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Fervent Religious Beliefs Steer HIV-Positive Away From Prescribed Treatments

Uganda

In Uganda, medical experts connect a sharp increase in the number of new HIV cases in children to a choice to trust religious leaders and herbalists instead of antiretroviral medications.

WAKISO, UGANDA — In early 2017, Nayiga Barbra, then 24, tested positive for HIV after reluctantly accompanying a friend to a free mobile testing clinic in Kabulegwa, a village near Uganda’s capital city, Kampala.

The result shocked her, because she says she hadn’t been with anyone since separating from her ex-boyfriend a year earlier. After being prescribed antiretroviral drugs at a nearby government health center, Nayiga, a born-again Christian, revealed her HIV status to her pastor. The pastor advised her to be strong, promising that she would live a long life if she trusted Jesus, she says.

Nayiga says she decided that faith was stronger than science —and the advice of public health officials.

Her story is part of a worrying trend, Ugandan health officials say. In recent years the country’s gains against the HIV virus have begun to slip, thanks in part to advice from local religious leaders.

Back in 2015, Ugandan health officials released the “National HIV and AIDS Strategic Plan” which set goals for zero new infections, zero HIV- and AIDS-related deaths and preventing the transmission of HIV from mother to child by 95%, all by this year, 2020.

The country has been successful in getting more than 97% of HIV-positive pregnant women on antiretroviral treatment (ART). And the number of new infections among children dropped by 65% between 2013 and 2014, says Nelson Musoba, director general of the Uganda AIDS Commission.

“We carried out massive public campaigns to pass on the correct information to the people, encouraging all HIV-positive mothers to enroll on ART treatment,” Musoba says.

But now, the trend is going in the other direction. New cases of infection in children more than doubled between 2016 and 2017.

Experts say there’s a direct link between the increase and the influence of traditional healers and religious leaders.

A year after finding out she was HIV positive, Nayiga got pregnant by a man she met at the health center, who she says was also HIV-positive. When she was six months along, a health center nurse praised her for sticking to her antiretroviral regimen. The virus was now undetectable in her system, but she should continue taking the medication, she says she was told.

“I was so excited. I thought I was healed,” Nayiga says. “I had faith that Jesus would heal me from HIV, as I had heard from other people.”

I was so excited. I thought I was healed. I had faith that Jesus would heal me from HIV as I had heard from other people.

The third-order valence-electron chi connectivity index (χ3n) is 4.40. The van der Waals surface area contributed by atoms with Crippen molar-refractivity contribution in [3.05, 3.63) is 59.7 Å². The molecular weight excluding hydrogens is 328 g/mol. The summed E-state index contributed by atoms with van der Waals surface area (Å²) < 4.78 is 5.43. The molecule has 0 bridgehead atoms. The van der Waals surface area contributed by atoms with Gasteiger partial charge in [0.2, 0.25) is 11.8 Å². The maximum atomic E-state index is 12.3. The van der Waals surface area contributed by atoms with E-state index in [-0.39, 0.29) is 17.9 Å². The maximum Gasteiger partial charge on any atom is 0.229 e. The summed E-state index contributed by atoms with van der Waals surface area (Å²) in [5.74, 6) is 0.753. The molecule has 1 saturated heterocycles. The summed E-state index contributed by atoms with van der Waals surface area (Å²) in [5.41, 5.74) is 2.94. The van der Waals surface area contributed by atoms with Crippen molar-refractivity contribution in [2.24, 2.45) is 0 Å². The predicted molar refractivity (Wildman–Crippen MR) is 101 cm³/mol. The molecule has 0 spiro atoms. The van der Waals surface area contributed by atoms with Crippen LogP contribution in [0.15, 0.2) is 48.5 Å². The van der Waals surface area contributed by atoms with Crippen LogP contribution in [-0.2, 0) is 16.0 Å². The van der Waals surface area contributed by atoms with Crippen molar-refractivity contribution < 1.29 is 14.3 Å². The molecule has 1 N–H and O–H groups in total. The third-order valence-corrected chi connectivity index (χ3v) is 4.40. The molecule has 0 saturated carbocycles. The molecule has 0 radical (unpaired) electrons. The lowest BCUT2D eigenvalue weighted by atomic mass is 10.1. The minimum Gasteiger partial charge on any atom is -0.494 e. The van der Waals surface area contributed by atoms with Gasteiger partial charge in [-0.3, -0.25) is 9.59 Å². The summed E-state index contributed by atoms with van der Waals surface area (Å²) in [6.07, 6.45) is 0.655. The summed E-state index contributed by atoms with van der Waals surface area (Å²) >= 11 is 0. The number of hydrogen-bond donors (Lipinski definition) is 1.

When she shared the news with her pastor, he told her she could stop taking her HIV drugs.

“I believed him when he told me a miracle had happened,” Nayiga says, shaking her head.

She stopped taking her medicine, and only returned to the health center to give birth to her son a few months later.

Two weeks after he was born, Nayiga was back at the center, this time with malaria, a terrible cough and a high fever. She was later rushed to a hospital where a counselor confirmed she was still HIV-positive.

“I felt I couldn’t breathe anymore, as if something very heavy had been pressed on my chest. I wanted to scream at the counselor that he was a liar,” Nayiga says. “But part of me believed what he was telling me because my body had never been that weak — the terrible cough, the pain in my chest and suddenly the wounds in my mouth.”

Nayiga says her baby is HIV-positive too.

Musoba, of the Uganda Aids Commission, says that the government has been organizing workshops for religious and cultural leaders to inform them about the dangers of misinformation and to explain the benefits of adhering to prescribed HIV treatment.

“We understand the influence they have on their people,” Musoba says. “This has been effective to some extent and we are continuing with it to involve others.”

But it’s difficult to ignore the words of religious leaders says Akello Suzan, whose daughter, Akumi Rose, was HIV positive and died at the age of 17.

She says her daughter stopped taking her medications in 2015 after her church pastor told her Jesus could heal her.

“I will never forgive that pastor for lying to my daughter,” Akello says.

But many pastors don’t see it that way.

God rewards acts of faith, says Norbert Kimanayi, a pastor at Healing Miracle Church in Nansana.

“If a person decides to stop taking their HIV medication and have faith in God to heal them, they will be healed,” he says, adding that pastors are not responsible for what happens to people who stop taking their medication.

Herbal remedies said to fight HIV are also becoming more popular here, thanks to lower prices and greater accessibility.

Nansubuga Fiina says she took antiretroviral drugs for six years before switching to traditional herbs to manage her illness.

“I am a staunch believer in herbal medicine because of the lesser side effects,” she says.

Plus, the herbs are easier to come by. She used to travel four miles by foot every month to pick up her antiretroviral medications.

“Yet the herbalist is just a 10-minute walk away from my home,” she says. The herbalist sells kadomola, an herbal concoction that is sold in plastic jerricans or other containers.

Nansubuga says she has been taking kadomola for five years now. And she says she feels fine.

Nakisanze Segawa, GPJ, translated some interviews from Luganda.